The concept of “success” is NOT formulaic; it is highly subjective! Maybe your job is prestigious but you end up unappreciated and overworked. Maybe your job is otherwise amazing and supportive but you don’t feel challenged. What “success” means to you depends on your personal interests, your background, your goals, your family situation, and much more.
That being said, the most frightening thing about the job market is the uncertainty! (eek!) Especially in desperate times we look towards a smart advisor or a friend who can give THE PERFECT advice! Maybe THE PERFECT advice will save me? Problem is, advice is wide and varied and contradictory!
My personal advice is:
Seek out AS MUCH advice as you can find (or as much as you can handle), but don’t treat it as gospel. Trust yourself and understand your own unique situation in order to parse the advice.
Here is a list of memorable and contradictory pieces of advice that I received when I was in the job market, together with my experiences and observations to compare.
- “Don’t cold apply. People on hiring committees are tired of reading impersonal copy/pasted letters.” [– by a senior colleague at a conference]
- SEEMS TRUE because a tenured professor on a hiring committee at a big university said it, and he said it very passionately too.
- SEEMS FALSE because many of my fly-out (on campus) interviews were at institutions I had never heard of before applying.
- “Apply everywhere. The application system works. If you are persistent you will eventually be placed in a job that fits for you.” [– by a graduate advisor]
- SEEMS FALSE because in certain years me and my PhD peers each submitted from 50+ to 200+ applications per year, some of us hearing NOTHING back in certain years, and some of us hearing 1-2 back in certain years. The percent return is so low in academics it makes you question how persistent is persistent?
- SEEMS TRUE because after 5+ years of submitting that many applications per year among my peers, indeed now at this point we are mostly all currently placed in academics somewhere.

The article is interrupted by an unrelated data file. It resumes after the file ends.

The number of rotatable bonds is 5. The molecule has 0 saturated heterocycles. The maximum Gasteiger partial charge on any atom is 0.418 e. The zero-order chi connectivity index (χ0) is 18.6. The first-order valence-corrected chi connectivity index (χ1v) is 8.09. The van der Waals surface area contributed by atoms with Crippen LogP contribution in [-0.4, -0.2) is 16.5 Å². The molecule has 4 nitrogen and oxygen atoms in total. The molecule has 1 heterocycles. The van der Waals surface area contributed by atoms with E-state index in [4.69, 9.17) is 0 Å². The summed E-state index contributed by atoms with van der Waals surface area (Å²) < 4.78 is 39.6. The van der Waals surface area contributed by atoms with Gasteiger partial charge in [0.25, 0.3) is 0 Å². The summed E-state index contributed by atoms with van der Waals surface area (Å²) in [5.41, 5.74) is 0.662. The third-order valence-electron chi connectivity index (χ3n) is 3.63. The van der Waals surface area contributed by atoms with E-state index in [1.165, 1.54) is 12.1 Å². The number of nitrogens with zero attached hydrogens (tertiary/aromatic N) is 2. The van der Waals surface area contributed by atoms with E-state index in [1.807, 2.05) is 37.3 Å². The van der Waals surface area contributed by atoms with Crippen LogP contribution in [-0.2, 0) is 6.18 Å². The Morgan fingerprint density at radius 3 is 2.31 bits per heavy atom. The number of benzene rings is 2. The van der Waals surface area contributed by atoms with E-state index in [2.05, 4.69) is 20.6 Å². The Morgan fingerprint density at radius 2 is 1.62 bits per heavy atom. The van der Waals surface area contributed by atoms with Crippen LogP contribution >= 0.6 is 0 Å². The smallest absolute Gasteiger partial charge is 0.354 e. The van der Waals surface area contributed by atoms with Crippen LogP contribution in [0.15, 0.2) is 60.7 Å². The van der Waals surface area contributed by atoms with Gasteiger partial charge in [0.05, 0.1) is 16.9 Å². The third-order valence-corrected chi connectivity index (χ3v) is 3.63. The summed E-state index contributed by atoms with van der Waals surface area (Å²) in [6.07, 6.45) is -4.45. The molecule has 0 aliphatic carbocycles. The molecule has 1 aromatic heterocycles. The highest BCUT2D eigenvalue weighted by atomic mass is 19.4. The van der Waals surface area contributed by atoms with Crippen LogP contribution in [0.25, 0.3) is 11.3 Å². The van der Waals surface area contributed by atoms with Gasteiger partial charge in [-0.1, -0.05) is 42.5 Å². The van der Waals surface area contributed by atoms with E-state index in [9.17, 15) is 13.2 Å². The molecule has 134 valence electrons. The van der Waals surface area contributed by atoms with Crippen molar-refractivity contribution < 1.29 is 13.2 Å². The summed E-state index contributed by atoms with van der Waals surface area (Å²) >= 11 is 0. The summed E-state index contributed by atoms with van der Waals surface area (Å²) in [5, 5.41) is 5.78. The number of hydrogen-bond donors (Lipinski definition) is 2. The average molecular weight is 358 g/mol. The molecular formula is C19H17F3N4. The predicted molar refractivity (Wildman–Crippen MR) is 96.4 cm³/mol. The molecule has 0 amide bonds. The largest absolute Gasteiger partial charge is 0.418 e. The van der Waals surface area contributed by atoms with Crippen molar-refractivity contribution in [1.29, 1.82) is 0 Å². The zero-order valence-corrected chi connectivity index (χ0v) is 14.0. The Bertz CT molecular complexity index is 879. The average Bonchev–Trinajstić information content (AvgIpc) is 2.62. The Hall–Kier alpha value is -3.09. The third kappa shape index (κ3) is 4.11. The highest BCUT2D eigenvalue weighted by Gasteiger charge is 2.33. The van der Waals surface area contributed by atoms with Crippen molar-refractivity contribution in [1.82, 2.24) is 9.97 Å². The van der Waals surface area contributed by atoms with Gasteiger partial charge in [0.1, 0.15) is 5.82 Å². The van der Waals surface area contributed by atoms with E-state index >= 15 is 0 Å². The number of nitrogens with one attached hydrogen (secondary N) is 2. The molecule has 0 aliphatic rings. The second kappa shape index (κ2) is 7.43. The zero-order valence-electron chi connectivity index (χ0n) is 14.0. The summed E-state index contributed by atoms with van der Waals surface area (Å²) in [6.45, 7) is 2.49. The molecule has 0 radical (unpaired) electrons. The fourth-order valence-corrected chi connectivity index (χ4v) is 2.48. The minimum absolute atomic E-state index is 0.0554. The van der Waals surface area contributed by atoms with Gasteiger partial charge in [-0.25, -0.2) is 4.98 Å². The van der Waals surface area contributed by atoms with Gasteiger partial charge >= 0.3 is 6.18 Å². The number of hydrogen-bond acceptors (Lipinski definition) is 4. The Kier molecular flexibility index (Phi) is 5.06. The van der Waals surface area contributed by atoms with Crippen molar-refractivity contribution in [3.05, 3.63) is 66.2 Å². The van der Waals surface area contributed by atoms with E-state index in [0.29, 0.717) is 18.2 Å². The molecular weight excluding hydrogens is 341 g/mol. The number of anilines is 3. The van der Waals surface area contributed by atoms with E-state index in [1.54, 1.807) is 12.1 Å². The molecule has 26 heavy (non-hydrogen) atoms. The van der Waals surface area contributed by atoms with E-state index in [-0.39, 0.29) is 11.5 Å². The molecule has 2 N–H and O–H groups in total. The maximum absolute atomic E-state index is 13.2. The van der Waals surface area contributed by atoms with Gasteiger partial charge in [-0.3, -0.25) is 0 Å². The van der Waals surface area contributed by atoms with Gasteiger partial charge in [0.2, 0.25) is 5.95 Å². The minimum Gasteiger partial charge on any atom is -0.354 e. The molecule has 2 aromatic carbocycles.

- “It’s all about who you know. Even in scientific fields, if you are not connected, you’re in big trouble.” [– by practically everyone]
- SEEMS TRUE because I know of a lot of job applicants who got their foot in the door by being connected well enough.
- SEEMS FALSE because I know of a lot of job applicants who got their foot in the door by just simply submitting their application.
- “If you are personally invested in a location, make sure that that is known to the hiring committee. It may get you the job.” [– by a person who was interviewing me]
- SEEMS TRUE because interviewers frequently give sales pitches for their town. (Ooooo, check out our McDonalds … great chairs!) Everyone wants a stable hire who will be invested in the institution.
- SEEMS FALSE because even among the *top two* applicants out of hundreds, I have seen the out-of-towner favored more than once! Jobs in higher education are extremely competitive, and sometimes the personal touch simply doesn’t matter.
- “Don’t take this job because we want you. Only take it if it works for you.” [– by a person who was interviewing me]
- SEEMS FALSE if you are in a bind and really need the job but the job has some big downside(s).
- SEEMS TRUE because remember “works for you” is not the same as “perfect for you”. Sometimes a job can lead to another job, or a meeting can lead to another meeting. Can you make it work? Can you make it work FOR YOU?
So much advice has rung true or false depending on my situation at the time.
The more advice gems you know, the better, but TRUST YOURSELF and UNDERSTAND YOURSELF to make the best decision that applies to you!